FAQ: What is Boiler Dry-Firing?

Preferred Utilities Manufacturing Corporation pic

Preferred Utilities Manufacturing Corporation
Image: preferred-mfg.com

Redding, CT resident David Bohn serves as president of the Preferred Utilities Manufacturing Corporation in nearby Danbury, CT. The firm engineers and manufactures commercial and industrial utility products such as boilers. Accordingly, David Bohn remains apprised of developments in the HVAC industry as well as relevant safety concerns.

Dry-firing is a common concern for those who work with boilers, especially on an industrial scale. Keep reading to learn about the common causes of dry-firing and the best ways to prevent it.

Question: What does in mean when a boiler dry-fires?
Answer: Boilers rely on carefully-managed levels of pressure and temperature. When a boiler runs out of water, the steam pressure plummets. The boiler works overtime to create more pressure, but the lack of water also causes a cooling failure. This causes the boiler to become very hot very quickly.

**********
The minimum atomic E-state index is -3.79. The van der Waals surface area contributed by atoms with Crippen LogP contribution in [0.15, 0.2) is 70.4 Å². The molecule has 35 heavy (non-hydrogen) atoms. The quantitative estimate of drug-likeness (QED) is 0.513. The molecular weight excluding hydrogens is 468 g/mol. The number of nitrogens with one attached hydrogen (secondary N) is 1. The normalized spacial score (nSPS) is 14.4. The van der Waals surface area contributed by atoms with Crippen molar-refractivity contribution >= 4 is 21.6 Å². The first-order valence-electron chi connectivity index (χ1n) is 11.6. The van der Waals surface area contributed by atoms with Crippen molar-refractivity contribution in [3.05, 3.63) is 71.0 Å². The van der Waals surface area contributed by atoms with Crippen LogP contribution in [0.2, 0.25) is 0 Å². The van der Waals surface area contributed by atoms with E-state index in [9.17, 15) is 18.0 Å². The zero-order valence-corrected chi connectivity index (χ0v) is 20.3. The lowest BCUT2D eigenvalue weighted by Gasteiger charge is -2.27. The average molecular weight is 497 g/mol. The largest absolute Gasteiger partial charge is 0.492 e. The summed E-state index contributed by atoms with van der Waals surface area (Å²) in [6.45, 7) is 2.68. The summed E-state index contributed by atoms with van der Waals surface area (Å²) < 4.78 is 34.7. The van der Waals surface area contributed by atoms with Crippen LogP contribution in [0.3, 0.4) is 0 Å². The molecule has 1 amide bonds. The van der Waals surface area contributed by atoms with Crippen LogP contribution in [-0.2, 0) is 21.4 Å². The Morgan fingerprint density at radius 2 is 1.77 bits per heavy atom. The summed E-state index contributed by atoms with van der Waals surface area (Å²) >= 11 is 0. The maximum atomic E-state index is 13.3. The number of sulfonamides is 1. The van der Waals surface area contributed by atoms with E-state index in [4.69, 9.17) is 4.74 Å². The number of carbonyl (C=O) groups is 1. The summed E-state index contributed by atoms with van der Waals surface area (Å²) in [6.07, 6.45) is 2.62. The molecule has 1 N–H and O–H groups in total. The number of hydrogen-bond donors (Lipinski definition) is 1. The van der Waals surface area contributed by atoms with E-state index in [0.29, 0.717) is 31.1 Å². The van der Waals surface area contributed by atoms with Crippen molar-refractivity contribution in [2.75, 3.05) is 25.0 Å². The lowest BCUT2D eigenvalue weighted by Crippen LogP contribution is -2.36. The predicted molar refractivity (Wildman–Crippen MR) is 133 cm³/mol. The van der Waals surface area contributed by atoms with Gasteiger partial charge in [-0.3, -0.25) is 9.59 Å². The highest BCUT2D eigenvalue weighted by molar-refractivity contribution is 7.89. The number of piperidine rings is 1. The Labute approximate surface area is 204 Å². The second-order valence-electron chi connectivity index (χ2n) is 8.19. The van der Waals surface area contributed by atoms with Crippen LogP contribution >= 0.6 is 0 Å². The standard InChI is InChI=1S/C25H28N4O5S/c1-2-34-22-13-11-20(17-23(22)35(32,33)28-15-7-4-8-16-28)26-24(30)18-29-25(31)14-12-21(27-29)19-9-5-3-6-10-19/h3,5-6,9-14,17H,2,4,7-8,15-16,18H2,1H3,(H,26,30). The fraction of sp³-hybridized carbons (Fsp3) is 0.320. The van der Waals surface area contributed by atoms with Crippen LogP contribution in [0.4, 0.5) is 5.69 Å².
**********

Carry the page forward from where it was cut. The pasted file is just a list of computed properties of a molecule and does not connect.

Q: How is dry-firing caused?
A: Dry-firing is a perfect storm of problems. First, the feedwater supply must be interrupted. Safeguards such as a low-water cutout alarm and a flame safeguard system must also be disabled or malfunctioning, as these safeguards would usually turn an emptying boiler’s flame off. Lastly, operator error or failure to observe the previous problems is usually a contributing factor.

Q: How can dry-firing be prevented?
A: Installing redundant feedwater pumps allows for continued boiler function if one pump fails. Special pressure transmitters can help operators monitor pressure more efficiently, and a combination of regulations and equipment for boiler testing can help operators catch problems early, before a dry-fire occurs.

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